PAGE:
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Novel Method to Assess the Risk of Dam Failure

Listed author(s):
  • Miklas Scholz


    (Civil Engineering Research Centre, School of Computing, Science and Engineering, The University of Salford, Newton Building, Salford M5 4WT, UK
    Institute for Infrastructure and Environment, School of Engineering, The University of Edinburgh, William Rankine Building, Mayfield Road, The King’s Buildings, Edinburgh EH9 3JL, UK)

  • Qinli Yang


    (Institute for Infrastructure and Environment, School of Engineering, The University of Edinburgh, William Rankine Building, Mayfield Road, The King’s Buildings, Edinburgh EH9 3JL, UK)

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    A new flexible, rapid and affordable risk assessment procedure was developed and verified for dams based on case studies in Scotland (UK) and the region of Baden (Germany). A database of six different sustainable flood retention basin (SFRB) types with varying flood control potential has been developed. In Scotland, there are a relatively high number of current and former large drinking water reservoirs which could contribute to flood management control. In comparison, purpose-built and relatively small SFRB, which are predominantly used for flood control, dominate the landscape in Baden. Moreover, 13 out of 149 SFRB have recently been upgraded, and 11 new SFRB have been built since 2006. Both the estimated hazard and risk are small in comparison to those found in the flood infrastructure in Scotland. The study assesses a rapid screening tool developed to estimate the Dam Condition and the corresponding Dam Failure Hazard and Dam Failure Risk. Most SFRB in Baden have a relatively poor Dam Condition, high Dam Failure Hazard but low Dam Failure Risk compared to those in Scotland. Findings show that Baden is more advanced in flood defence management as well as adaptation to climate change. Deutscher Titel: Neue Methode zur Beurteilung des Risikos eines Dammbruches Zusammenfassung: Eine neue, flexible, schnelle und preisgünstige Methode zur Risokobeurteilung von Dämmen wurde entwickelt und getestet, die auf Fallbeispielen in Schottland (Vereinigtes Königreich) und der Region Baden (Deutschland) basiert. Eine Datenbank von sechs verschiedenen Typen nachhaltiger Hochwasserrückhaltebecken (NHRB) mit unterschiedlichem Hochwasserrückhaltevermögen wurde entwickelt. Eine relativ hohe Anzahl von gegenwärtigen und ehemaligen großen Trinkwassertalsperren, die zur Hochwasserschutzkontolle verwandt werden könnten, befinden sich in Schottland. Zweckmäßig gebaute und relativ kleine NHRB, die hauptsächlich für den Hochwasserschutz verwendet werden, dominieren hingegen die Landschaft in Baden. Darüber hinaus wurden 13 von 149 NHRB kürzlich renoviert und seit 2006 wurden 11 neue NHRB gebaut. Sowohl die geschätzte Gefahr als auch das Risiko sind im Vergleich zu den Parametern, die für die Hochwasserschutzinfrastruktur in Schottland gefunden worden sind, klein. Die Studie untersucht ein zeitsparendes Instrument zur Beurteilung des Dammzustandes, der Dammbruchgefahr und des Dammbruchrisikos. Die meisten NHRB in Baden haben relativ geringe Werte bezüglich des Dammzustandes, hohe Werte für Dammbruchgefahr und niedrige Werte bezüglich des Dammbruchrisikos im Vergleich zu NHRB in Schottland. Die Ergebnisse zeigen, dass Baden im Hochwasserschutz vorne liegt und daher dem Klimawechsel besser angepasst ist.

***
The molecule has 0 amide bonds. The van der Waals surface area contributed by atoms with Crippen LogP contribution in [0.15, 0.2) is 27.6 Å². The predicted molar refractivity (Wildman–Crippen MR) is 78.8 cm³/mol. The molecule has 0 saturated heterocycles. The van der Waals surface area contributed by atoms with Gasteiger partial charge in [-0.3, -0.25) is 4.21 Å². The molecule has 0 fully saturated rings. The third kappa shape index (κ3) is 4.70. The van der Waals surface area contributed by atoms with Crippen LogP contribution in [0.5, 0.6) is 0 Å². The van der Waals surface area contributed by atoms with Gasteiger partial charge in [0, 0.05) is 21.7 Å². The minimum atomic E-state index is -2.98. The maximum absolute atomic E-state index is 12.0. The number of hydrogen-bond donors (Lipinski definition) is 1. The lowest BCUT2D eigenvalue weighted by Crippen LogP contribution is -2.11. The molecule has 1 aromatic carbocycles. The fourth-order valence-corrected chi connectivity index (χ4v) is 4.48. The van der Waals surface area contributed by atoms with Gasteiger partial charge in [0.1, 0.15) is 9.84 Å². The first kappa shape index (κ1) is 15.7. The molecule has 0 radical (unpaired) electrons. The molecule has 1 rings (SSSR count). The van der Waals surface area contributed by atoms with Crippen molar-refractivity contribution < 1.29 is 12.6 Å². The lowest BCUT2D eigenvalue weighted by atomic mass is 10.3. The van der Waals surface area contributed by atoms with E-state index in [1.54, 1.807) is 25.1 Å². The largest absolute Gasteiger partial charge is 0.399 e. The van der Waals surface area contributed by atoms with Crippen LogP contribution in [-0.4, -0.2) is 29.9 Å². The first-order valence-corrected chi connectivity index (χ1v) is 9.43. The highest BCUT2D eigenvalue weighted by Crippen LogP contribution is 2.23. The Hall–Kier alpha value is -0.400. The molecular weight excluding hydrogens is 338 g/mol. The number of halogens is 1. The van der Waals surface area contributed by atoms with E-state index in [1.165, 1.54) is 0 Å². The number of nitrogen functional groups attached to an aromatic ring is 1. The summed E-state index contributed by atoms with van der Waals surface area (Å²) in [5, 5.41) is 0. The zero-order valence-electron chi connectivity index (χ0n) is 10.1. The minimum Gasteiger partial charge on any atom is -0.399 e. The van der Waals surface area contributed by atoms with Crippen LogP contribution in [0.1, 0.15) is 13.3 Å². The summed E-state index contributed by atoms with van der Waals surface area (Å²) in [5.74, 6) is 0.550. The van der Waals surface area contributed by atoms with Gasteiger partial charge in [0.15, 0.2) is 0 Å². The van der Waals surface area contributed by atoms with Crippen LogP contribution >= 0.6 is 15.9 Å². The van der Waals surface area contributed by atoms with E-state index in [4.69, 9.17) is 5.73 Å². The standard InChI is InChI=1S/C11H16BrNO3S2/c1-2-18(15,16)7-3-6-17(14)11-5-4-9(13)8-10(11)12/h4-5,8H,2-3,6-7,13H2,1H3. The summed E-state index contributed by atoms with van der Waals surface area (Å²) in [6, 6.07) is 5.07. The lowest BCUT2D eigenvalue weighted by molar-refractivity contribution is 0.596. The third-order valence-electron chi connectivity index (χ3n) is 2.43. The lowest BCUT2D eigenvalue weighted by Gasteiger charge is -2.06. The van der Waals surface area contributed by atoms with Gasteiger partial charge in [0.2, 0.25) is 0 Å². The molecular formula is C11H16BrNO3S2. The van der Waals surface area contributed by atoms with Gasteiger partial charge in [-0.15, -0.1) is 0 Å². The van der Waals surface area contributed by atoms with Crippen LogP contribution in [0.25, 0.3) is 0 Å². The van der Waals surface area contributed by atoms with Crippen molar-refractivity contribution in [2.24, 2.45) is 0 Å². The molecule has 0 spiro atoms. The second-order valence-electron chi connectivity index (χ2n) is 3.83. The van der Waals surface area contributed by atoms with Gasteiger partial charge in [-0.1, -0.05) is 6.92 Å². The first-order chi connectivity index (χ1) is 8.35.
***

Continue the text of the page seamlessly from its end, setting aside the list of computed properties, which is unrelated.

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    Article provided by MDPI, Open Access Journal in its journal Sustainability.

    Volume (Year): 3 (2011)
    Issue (Month): 11 (November)
    Pages: 1-17

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    Handle: RePEc:gam:jsusta:v:3:y:2011:i:11:p:2200-2216:d:14832
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